The data theft technique called "Rowhammer" has worried and fascinated the cyber security community, because it combines digital and physical hacking in very exciting and incalculable ways.
From the discovery of the attack until today, researchers have been studying it and trying to determine the targets it can successfully attack. After a first investigation, their findings are very worrying.
They discovered that the range of a Rowhammer attack could be much larger than they expected, as it could affect servers to routers as well as hardware that until now we considered safe.
Below we will try to explain the attack as simply as possible.
Rowhammer attacks are very technical.
They involve a strategic execution of a program over and over again in a "series" of transistors on a computer's memory chip. The idea is to "forge" this series, until electricity begins to leak into the next series.
This leak can cause problems at the destination line and cause energy reversals from one location to another, slightly altering the data stored in memory. A skilled Rowhammer intruder can then start exploiting these tiny data changes to gain access to the system.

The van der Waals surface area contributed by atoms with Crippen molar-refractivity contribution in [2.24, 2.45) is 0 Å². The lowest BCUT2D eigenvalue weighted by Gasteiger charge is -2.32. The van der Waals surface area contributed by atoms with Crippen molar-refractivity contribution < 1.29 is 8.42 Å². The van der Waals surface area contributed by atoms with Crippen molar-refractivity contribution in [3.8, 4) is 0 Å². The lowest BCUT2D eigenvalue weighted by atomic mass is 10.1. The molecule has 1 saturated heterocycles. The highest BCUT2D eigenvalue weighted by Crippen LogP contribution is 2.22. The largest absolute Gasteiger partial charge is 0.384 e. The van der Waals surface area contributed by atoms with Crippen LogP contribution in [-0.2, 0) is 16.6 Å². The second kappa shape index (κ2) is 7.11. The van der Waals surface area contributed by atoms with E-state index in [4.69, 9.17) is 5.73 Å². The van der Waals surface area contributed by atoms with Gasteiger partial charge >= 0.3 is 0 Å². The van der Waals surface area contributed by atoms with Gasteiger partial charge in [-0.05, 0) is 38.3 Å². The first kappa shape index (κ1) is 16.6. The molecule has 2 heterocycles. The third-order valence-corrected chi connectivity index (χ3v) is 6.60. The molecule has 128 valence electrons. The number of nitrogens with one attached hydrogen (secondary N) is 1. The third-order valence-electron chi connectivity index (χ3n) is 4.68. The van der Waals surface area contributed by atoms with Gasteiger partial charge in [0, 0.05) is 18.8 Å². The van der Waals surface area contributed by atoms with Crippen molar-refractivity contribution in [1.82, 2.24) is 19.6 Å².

Researchers initially believed that a Rowhammer attack affected the standard random access memory used on many computers. But it turned out that the Rowhammer attack threatens memory on Android phones as well. On Wednesday, however, researchers from the VUSec team at the Vrije Universiteit in Amsterdam released details of a next-generation Rowhammer attack that could target what is known as "error-correcting code memory."
ECC memory was thought to complicate Rowhammer attacks because it had self-correction mechanisms that deal with the data corruption caused by the attack. It is worth mentioning that ECC memory is used in systems that need exceptional reliability and can not tolerate inaccuracies, such as systems for financial platforms.
The researchers note that the ECC memory could not stop these attacks.
Those interested in learning more about the attack can read it paper published by the researchers.